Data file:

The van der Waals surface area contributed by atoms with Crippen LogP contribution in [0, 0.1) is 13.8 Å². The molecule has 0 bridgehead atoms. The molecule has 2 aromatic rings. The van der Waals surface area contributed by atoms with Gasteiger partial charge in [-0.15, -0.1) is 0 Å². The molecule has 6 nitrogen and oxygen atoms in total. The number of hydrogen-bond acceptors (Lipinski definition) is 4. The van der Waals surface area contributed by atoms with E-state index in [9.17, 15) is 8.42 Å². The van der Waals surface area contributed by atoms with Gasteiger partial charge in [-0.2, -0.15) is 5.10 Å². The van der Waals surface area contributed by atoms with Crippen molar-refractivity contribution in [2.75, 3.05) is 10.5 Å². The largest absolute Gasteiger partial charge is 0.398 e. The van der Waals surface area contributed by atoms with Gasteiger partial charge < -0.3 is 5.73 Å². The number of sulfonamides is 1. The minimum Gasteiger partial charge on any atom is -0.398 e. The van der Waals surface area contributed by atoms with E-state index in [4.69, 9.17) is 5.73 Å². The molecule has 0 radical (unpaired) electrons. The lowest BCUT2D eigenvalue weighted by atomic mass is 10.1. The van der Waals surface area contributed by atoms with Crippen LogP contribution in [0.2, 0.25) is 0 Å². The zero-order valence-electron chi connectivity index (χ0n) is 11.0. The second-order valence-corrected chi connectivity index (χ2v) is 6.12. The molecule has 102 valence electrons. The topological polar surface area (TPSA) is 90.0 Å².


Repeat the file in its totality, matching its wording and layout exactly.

The van der Waals surface area contributed by atoms with Crippen LogP contribution in [0, 0.1) is 13.8 Å². The molecule has 0 bridgehead atoms. The molecule has 2 aromatic rings. The van der Waals surface area contributed by atoms with Gasteiger partial charge in [-0.15, -0.1) is 0 Å². The molecule has 6 nitrogen and oxygen atoms in total. The number of hydrogen-bond acceptors (Lipinski definition) is 4. The van der Waals surface area contributed by atoms with E-state index in [9.17, 15) is 8.42 Å². The van der Waals surface area contributed by atoms with Gasteiger partial charge in [-0.2, -0.15) is 5.10 Å². The van der Waals surface area contributed by atoms with Crippen molar-refractivity contribution in [2.75, 3.05) is 10.5 Å². The largest absolute Gasteiger partial charge is 0.398 e. The van der Waals surface area contributed by atoms with Gasteiger partial charge < -0.3 is 5.73 Å². The number of sulfonamides is 1. The minimum Gasteiger partial charge on any atom is -0.398 e. The van der Waals surface area contributed by atoms with E-state index in [4.69, 9.17) is 5.73 Å². The molecule has 0 radical (unpaired) electrons. The lowest BCUT2D eigenvalue weighted by atomic mass is 10.1. The van der Waals surface area contributed by atoms with Crippen LogP contribution in [0.2, 0.25) is 0 Å². The zero-order valence-electron chi connectivity index (χ0n) is 11.0. The second-order valence-corrected chi connectivity index (χ2v) is 6.12. The molecule has 102 valence electrons. The topological polar surface area (TPSA) is 90.0 Å².